Ken Hughes treads carefully on Northern Gateway
Alberta's energy minister faces critics on all sides
When Premier Alison Redford named her longtime friend and political ally as minister of energy last May, she was throwing Ken Hughes into the deepest part of Alberta’s political pool.
Hughes responded by dog paddling to the shallow end. And that’s where the rookie MLA has been bobbing around ever since, getting a feel for the currents and undertows of these treacherous waters – and keeping himself out of trouble.
It’s not that Hughes doesn’t know politics: he was an Alberta MP from 1988 to 1993; or that he doesn’t know the energy industry: he has sat on the boards of oil and gas companies.
He is approaching the energy portfolio as a bomb disposal expert might approach a minefield. He’s smart, experienced and knows what he wants to accomplish. He also knows the dangers of a single misstep.
As minister of energy, Hughes is arguably the most important provincial politician in Alberta next to the premier. Name a thorny issue facing the province and odds are the energy department is involved: expanding Alberta’s electricity grid has sparked a revolt of sorts in rural Alberta over property rights; a $2-billion experiment in carbon capture and sequestration has critics grumbling about a white elephant; falling prices for oil and natural gas have the province’s budget on a collision course with more deficits.
Besides building more transmission towers and finding ways to reduce carbon emissions, Hughes has a to-do list that includes overhauling the province’s regulatory system currently spread among the departments of Energy and Environment and Sustainable Resource Development as well as the Energy Resources Conservation Board.
Hughes wants to merge the disparate agencies into a single department to deliver a “one-window approval process for industry.” His goal is to provide stability and predictability for investors. But the “regulatory enhancement project” has critics predicting an environment-busting approval system akin to what was in the federal government’s notorious omnibus bill last spring.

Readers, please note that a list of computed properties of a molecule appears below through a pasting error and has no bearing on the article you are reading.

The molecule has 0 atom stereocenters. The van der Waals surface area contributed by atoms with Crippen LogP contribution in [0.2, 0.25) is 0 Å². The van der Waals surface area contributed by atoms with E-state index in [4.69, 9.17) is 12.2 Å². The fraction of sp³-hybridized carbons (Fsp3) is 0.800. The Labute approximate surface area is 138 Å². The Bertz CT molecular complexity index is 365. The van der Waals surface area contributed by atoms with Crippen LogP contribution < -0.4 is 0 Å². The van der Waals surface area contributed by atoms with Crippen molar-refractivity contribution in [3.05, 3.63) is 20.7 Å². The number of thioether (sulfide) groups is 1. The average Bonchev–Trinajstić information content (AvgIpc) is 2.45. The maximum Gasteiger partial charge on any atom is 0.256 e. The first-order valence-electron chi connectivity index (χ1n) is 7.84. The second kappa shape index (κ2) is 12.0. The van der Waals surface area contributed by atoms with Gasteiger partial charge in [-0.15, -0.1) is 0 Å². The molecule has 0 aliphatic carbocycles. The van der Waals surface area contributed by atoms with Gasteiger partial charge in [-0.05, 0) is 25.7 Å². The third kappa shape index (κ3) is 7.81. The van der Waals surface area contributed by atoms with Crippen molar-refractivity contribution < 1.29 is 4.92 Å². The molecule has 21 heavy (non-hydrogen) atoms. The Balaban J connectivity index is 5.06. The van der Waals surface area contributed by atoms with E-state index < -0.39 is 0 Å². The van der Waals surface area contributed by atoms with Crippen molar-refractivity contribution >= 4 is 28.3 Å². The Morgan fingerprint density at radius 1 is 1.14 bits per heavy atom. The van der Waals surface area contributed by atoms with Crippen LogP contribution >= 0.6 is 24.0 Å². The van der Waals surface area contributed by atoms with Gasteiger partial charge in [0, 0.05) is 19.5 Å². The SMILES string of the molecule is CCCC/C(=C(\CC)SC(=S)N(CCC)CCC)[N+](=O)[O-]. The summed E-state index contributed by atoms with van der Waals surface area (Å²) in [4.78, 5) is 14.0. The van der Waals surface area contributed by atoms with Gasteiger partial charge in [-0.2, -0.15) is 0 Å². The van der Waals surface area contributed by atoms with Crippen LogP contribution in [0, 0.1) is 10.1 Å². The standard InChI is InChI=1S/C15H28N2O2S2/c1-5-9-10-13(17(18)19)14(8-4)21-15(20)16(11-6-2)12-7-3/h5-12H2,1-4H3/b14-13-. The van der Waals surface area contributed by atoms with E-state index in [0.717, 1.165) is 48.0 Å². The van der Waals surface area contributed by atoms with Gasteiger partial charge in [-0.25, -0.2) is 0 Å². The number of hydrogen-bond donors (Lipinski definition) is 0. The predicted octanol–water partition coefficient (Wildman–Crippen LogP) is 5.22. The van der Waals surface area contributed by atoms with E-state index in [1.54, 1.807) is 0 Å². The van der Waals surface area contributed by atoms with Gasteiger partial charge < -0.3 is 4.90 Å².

In fact, there isn’t an issue where Hughes doesn’t just have critics on one side but on two, or more. He’s a veritable one-man charge of the Light Brigade. Greenpeace to the left of him, Wildrose to the right. And the news media to the front, eagerly anticipating the carnage.
That’s why Hughes is treading so carefully. No flowery speeches, no soaring promises, no grand gestures. The day of his swearing in, when reporters asked about his background, Hughes gave a response so aptly capturing his approach to the job it should be carved above the entrance to his office: “I am not unfamiliar with the energy business.”
Not exactly Churchillian. But Winston Churchill only had to win the Second World War, not convince environmentalists that shipping bitumen to the West Coast is a good idea.
That is the biggest challenge facing Hughes, as outlined in Redford’s marching orders to him in June: “Develop new access (e.g., through pipelines and rail) to markets outside the United States.”
The most direct route geographically to Asia is also the most difficult politically.
Convincing British Columbians to accept a bitumen pipeline might yet prove impossible, especially if they’re taking all the risk with no direct reward.
So, during a sit-down interview with Hughes I ask him about the scuttlebutt that Alberta is quietly, and unofficially, thinking about putting up the money to build a bitumen upgrader at Kitimat, B.C., to grease the approval-granting wheels for the Northern Gateway pipeline.
“You know what, there are many creative options that we have to look at,” Hughes says. “At an appropriate time, all ideas are worth considering.”
As far as Hughes is concerned, he is not saying yes but, more tellingly, he is not saying no. A Kitimat upgrader seems to be on the table. That is a big story, a controversial story, just the kind of story Hughes doesn’t want.
Within hours he’s on the phone to offer a clarification. Alberta is absolutely not interested in helping pay for an upgrader. “We wouldn’t do that in Alberta so why would we do that somewhere else?” asks Hughes rhetorically.
It’s the answer he should have given the first time but by being too careful to say anything definitive, to say anything that might cause problems, Hughes was actually courting trouble. Being overly cautious in politics is as dangerous as being overly aggressive. Hughes might be avoiding the deep end but that is no guarantee he’ll stay out of hot water.